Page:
A defense lawyer told a Brooklyn federal judge Tuesday that Long Island terrorist-turned-informant Bryant Neal Vinas deserved credit for being “the single most valuable al-Qaida cooperator” ever at a hearing to prepare for his sentencing.
Vinas, 33, formerly of North Patchogue, made a rare court appearance wearing brown prison khakis with his hair tied in a ponytail but said nothing as defense lawyers, prosecutors and U.S. District Judge Nicholas Garaufis discussed how to handle classified information in the case.
“This could be the most difficult sentencing I’ve ever had, and I’m not going to do it without all of the information,” Garaufis told prosecutor Richard Tucker. “The court is entitled to the entire dossier.”
Vinas pleaded guilty secretly in 2009 to aiding in a 2008 rocket attack on U.S. troops in Afghanistan, training with al-Qaida and supplying information on city subways and the Long Island Rail Road to the terrorist group, according to Brooklyn federal court records.
Vinas went to Pakistan to participate in jihad in 2007, but was captured and turned over to the FBI in 2008, and has been in custody since then. Currently held in an undisclosed location, he is not listed on the federal Bureau of Prisons website.
The judge did not set a sentencing date on Tuesday, but said he will do so at Vinas’ next court appearance, scheduled for Nov. 22. Vinas’ lawyer said his client understands that he will have a continuing obligation to keep providing information.
“He is looking forward to being sentenced,” said the lawyer, Steve Zissou. Vinas’ father and sister attended the hearing, but did not comment afterward.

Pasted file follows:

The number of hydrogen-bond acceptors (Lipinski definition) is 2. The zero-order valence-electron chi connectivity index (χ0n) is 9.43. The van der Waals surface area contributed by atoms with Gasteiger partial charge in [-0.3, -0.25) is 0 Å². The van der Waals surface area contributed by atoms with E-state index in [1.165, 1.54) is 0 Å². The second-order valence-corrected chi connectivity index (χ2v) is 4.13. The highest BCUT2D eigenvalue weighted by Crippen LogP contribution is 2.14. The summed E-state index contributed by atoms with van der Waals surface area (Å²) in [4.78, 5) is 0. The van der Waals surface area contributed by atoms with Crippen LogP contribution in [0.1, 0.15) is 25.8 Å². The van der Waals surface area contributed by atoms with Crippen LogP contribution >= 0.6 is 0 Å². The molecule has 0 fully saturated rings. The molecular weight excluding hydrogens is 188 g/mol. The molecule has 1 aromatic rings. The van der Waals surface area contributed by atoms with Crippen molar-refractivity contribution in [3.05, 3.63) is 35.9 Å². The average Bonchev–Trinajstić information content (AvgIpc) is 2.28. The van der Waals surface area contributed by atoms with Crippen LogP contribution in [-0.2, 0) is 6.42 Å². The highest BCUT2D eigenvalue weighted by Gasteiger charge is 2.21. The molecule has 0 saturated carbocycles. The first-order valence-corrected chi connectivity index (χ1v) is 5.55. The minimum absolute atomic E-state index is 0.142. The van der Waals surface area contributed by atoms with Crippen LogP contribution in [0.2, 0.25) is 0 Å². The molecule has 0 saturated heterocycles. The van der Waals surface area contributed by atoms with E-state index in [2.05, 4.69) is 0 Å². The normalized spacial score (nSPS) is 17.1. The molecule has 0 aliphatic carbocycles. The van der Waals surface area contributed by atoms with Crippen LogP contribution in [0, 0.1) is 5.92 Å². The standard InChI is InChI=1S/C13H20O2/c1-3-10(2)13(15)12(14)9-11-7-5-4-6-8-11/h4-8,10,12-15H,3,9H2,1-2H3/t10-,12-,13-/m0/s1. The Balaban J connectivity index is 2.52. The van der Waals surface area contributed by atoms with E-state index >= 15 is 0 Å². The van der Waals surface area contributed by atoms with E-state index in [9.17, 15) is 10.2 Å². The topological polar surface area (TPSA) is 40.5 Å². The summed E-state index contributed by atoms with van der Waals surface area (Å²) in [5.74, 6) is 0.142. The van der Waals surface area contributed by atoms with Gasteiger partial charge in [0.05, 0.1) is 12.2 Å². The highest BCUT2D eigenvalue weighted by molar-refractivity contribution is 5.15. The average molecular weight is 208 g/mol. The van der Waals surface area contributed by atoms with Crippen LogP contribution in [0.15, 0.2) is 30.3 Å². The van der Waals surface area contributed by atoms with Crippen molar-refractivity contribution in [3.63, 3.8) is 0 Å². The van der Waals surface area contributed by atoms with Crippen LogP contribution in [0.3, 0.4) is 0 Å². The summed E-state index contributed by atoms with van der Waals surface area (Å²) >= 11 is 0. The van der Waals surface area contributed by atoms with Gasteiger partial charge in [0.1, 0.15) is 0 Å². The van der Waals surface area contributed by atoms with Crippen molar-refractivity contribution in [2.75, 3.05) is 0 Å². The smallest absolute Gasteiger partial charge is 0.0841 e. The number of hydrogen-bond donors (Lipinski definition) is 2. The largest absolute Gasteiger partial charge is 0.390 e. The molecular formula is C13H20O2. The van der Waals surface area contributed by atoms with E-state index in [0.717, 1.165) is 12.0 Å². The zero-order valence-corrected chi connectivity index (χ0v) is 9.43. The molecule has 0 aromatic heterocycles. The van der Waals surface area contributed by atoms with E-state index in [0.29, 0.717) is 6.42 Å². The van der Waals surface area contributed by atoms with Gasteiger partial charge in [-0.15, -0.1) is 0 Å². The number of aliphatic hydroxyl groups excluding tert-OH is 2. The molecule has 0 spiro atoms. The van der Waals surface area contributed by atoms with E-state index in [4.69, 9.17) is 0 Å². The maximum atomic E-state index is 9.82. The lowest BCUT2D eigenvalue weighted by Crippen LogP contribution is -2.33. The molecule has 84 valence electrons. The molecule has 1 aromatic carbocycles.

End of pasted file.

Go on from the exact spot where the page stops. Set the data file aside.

Vinas, in 2012 testimony at the trial of one of the men accused of plotting an attack on the New York City subways, said he was recruited by al-Qaida in Pakistan and discussed plans to explode a suitcase bomb on the Long Island Rail Road or return an explosives-packed TV to a Walmart.
In addition, the men accused of recruiting Vinas have been prosecuted, he has provided evidence for terrorism trials in Europe, and he is widely believed to have provided additional information that may have aided the United States but has never made it into a courtroom.
Tucker told Garaufis that the government’s sentencing submissions in the case would involve sealed materials “some of which are quite sensitive, some of which are classified,” and said some matters would likely be presented to the judge ex parte — without being shown to the defense.
But Zissou said government officials had vouched publicly for the exceptional value of information Vinas provided, and predicted the sentencing would lead to litigation over what the defense should see to insure that the judge got a full picture of Vinas’ assistance and its fruits.
“There are no shortcuts on this sentence,” Garaufis said.